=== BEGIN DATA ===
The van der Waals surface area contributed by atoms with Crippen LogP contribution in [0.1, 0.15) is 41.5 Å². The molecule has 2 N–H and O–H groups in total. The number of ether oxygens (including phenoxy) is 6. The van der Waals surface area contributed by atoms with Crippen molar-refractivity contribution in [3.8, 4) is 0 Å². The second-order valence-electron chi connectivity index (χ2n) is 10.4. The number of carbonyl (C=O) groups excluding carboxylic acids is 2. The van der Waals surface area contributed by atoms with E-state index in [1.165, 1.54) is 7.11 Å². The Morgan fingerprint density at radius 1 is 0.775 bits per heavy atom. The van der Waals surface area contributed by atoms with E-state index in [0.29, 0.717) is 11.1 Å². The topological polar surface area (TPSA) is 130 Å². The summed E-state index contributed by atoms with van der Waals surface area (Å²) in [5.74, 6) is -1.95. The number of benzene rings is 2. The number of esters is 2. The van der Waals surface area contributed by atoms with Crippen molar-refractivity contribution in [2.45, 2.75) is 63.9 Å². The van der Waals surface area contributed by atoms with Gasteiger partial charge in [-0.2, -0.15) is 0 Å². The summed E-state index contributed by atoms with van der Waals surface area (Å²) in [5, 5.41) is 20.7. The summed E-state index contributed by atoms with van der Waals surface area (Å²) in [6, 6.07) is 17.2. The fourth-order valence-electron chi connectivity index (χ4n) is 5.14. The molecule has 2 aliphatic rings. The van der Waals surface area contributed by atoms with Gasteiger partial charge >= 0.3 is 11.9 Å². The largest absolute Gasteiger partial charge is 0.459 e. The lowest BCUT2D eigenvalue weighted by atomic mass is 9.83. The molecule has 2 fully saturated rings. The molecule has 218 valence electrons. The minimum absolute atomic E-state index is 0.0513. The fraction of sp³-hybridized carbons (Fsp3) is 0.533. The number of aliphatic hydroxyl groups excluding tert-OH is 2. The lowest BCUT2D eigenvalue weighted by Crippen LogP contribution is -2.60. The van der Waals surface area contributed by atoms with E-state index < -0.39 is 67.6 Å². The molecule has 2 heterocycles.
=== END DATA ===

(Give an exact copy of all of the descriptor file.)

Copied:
The van der Waals surface area contributed by atoms with Crippen LogP contribution in [0.1, 0.15) is 41.5 Å². The molecule has 2 N–H and O–H groups in total. The number of ether oxygens (including phenoxy) is 6. The van der Waals surface area contributed by atoms with Crippen molar-refractivity contribution in [3.8, 4) is 0 Å². The second-order valence-electron chi connectivity index (χ2n) is 10.4. The number of carbonyl (C=O) groups excluding carboxylic acids is 2. The van der Waals surface area contributed by atoms with E-state index in [1.165, 1.54) is 7.11 Å². The Morgan fingerprint density at radius 1 is 0.775 bits per heavy atom. The van der Waals surface area contributed by atoms with E-state index in [0.29, 0.717) is 11.1 Å². The topological polar surface area (TPSA) is 130 Å². The summed E-state index contributed by atoms with van der Waals surface area (Å²) in [5.74, 6) is -1.95. The number of benzene rings is 2. The number of esters is 2. The van der Waals surface area contributed by atoms with Crippen molar-refractivity contribution in [2.45, 2.75) is 63.9 Å². The van der Waals surface area contributed by atoms with Gasteiger partial charge in [-0.2, -0.15) is 0 Å². The summed E-state index contributed by atoms with van der Waals surface area (Å²) in [5, 5.41) is 20.7. The summed E-state index contributed by atoms with van der Waals surface area (Å²) in [6, 6.07) is 17.2. The fourth-order valence-electron chi connectivity index (χ4n) is 5.14. The molecule has 2 aliphatic rings. The van der Waals surface area contributed by atoms with Gasteiger partial charge >= 0.3 is 11.9 Å². The largest absolute Gasteiger partial charge is 0.459 e. The lowest BCUT2D eigenvalue weighted by atomic mass is 9.83. The molecule has 2 fully saturated rings. The molecule has 218 valence electrons. The minimum absolute atomic E-state index is 0.0513. The fraction of sp³-hybridized carbons (Fsp3) is 0.533. The number of aliphatic hydroxyl groups excluding tert-OH is 2. The lowest BCUT2D eigenvalue weighted by Crippen LogP contribution is -2.60. The van der Waals surface area contributed by atoms with E-state index < -0.39 is 67.6 Å². The molecule has 2 heterocycles.